Audio Mastering for Replication
In the recording process, audio mastering is the stage after mixing. The purpose of mastering is to improve the audio quality of your music and to ensure that it will sound its best whatever it is played on – a state of the art sound system, portable radio, iPod, in-car stereo or your computer. Put simply, it will make your recording sound better. To achieve this, the tracks are processed using a series of audio enhancement tools and effects including tonal adjustments, limiting, compression / expansion, equalisation, noise reduction, harmonic excitement and signal restoration. The relative volume between tracks is levelled out and any extraneous noises (pops, clicks and bumps) are removed. The tracks are put into the correct sequence, with fade-ins, fade-outs or cross-fades applied and the spacings between tracks set. Additional information such as CD text (with the artist name, album and track titles), ISRCs (International Standard Recording Codes) and the product barcode can be added.
A production master is created – it’s important that you always listen to and approve the final master. The mastering engineer should also supply a PQ sheet, which is used as a reference by the pre-mastering engineer when preparing the glass master.
Production masters can be supplied electronically as DDP filesets or physically as PQ encoded (Red Book) Audio discs.
DDP FILESETS – DDP is short for Disc Description Protocol – producing audio masters as DDP filesets is now widely recognised as standard practice across the industry. When producing a DDP it’s important that an MD5 checksum is created for each file – an MD5 checksum is like an electronic fingerprint. Once the DDP has been downloaded at the pressing plant a further set of MD5 checksums is created and compared to the original sums. If both sets match, then the receiver can be certain that what has been downloaded is exactly what was uploaded, that there has been no corruption in transmission and the files can safely be used for production of the CDs. It’s also important that all files (including the MD5 checksums list) are compressed and saved into a single zipped folder which should be named with the Product Catalogue Number and / or the Artist Name and Project Title.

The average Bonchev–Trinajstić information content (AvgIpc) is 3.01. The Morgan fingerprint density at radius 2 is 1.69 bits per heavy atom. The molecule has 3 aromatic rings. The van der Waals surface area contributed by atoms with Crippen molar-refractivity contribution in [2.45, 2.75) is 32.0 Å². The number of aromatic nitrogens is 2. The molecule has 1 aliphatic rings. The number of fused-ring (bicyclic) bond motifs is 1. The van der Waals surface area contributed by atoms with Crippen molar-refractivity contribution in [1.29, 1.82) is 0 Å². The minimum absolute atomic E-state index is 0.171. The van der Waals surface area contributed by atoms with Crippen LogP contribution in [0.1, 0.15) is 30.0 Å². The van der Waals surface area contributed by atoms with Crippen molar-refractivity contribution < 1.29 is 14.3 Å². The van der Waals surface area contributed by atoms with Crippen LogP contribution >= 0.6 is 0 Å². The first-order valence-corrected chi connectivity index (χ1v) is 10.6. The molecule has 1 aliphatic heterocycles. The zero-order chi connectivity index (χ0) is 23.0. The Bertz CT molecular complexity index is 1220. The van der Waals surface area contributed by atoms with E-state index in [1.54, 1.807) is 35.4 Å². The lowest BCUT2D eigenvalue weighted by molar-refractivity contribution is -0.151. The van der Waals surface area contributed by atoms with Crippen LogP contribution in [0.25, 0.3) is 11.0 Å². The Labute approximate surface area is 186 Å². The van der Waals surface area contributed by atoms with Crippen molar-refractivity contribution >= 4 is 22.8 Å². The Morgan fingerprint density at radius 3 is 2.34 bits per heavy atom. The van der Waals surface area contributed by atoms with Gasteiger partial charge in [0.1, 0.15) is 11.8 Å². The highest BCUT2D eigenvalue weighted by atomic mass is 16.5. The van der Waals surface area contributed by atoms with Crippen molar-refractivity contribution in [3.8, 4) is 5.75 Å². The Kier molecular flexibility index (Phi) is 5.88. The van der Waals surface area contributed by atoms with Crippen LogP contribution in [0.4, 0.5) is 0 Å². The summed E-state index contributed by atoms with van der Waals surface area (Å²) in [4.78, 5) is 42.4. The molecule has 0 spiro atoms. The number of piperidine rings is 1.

RED BOOK AUDIO DISCS – Ask your engineer to include a PQ sheet or, at the very least, a track list with titles and timings. If you are sending red book audio discs always keep a back up copy – do NOT send us your only copy.
Masters for Duplication – for short run duplication (under 500 CDs), we can also accept WAVs. Please note, we do not accept WAVs for CD replication (500 CDs upwards).
CD Replication and Duplication – The difference between compact disc (CD) replication and duplication is that replication is a professional process that creates a CD by moulding the disc to be an exact copy of the original master. Data cannot be added or changed. Duplication refers to burning data to a disc – the master is copied directly onto recordable discs, as is done in home computing. Short-run duplication is ideal for small runs but if you are intending to sell CDs or use them for promotional purposes we would suggest that you go for CD Replication which is the industry standard.
With replication (pressing) the digital data from your master is processed to create a glass master. Glass mastering is undertaken in an exceptionally clean environment as even very small dust or dirt particles can affect the finished quality of a CD glass master. A metal stamper is made from the glass master and this is then used to press the finished copies. Each disc, which is a clone of the master, is then lacquer coated for protection. The discs are printed using screen or litho print methods, depending on the nature of the design – screen printing is generally more suitable for designs with solid blocks of colour, while litho printing achieves superb results for full colour picture discs. For replication orders, the packaging is always produced using offset litho printing, the professional standard.